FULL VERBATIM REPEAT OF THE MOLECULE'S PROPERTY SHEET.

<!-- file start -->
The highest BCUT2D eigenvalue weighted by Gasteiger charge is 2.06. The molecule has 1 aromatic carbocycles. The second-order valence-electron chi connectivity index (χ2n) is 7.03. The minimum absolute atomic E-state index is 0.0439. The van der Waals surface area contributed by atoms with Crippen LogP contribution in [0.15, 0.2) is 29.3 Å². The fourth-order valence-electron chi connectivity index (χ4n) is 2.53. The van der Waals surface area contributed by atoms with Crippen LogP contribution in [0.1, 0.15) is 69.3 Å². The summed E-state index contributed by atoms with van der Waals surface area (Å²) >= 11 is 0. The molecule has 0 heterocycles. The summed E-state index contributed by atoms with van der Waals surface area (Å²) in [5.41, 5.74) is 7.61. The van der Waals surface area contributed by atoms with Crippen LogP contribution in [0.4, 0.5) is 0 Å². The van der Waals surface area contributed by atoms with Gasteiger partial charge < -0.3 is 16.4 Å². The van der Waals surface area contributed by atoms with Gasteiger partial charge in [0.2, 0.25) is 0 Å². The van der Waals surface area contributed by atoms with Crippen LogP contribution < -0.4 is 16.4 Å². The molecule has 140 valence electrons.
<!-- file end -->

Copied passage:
The highest BCUT2D eigenvalue weighted by Gasteiger charge is 2.06. The molecule has 1 aromatic carbocycles. The second-order valence-electron chi connectivity index (χ2n) is 7.03. The minimum absolute atomic E-state index is 0.0439. The van der Waals surface area contributed by atoms with Crippen LogP contribution in [0.15, 0.2) is 29.3 Å². The fourth-order valence-electron chi connectivity index (χ4n) is 2.53. The van der Waals surface area contributed by atoms with Crippen LogP contribution in [0.1, 0.15) is 69.3 Å². The summed E-state index contributed by atoms with van der Waals surface area (Å²) >= 11 is 0. The molecule has 0 heterocycles. The summed E-state index contributed by atoms with van der Waals surface area (Å²) in [5.41, 5.74) is 7.61. The van der Waals surface area contributed by atoms with Crippen LogP contribution in [0.4, 0.5) is 0 Å². The van der Waals surface area contributed by atoms with Gasteiger partial charge < -0.3 is 16.4 Å². The van der Waals surface area contributed by atoms with Gasteiger partial charge in [0.2, 0.25) is 0 Å². The van der Waals surface area contributed by atoms with Crippen LogP contribution < -0.4 is 16.4 Å². The molecule has 140 valence electrons.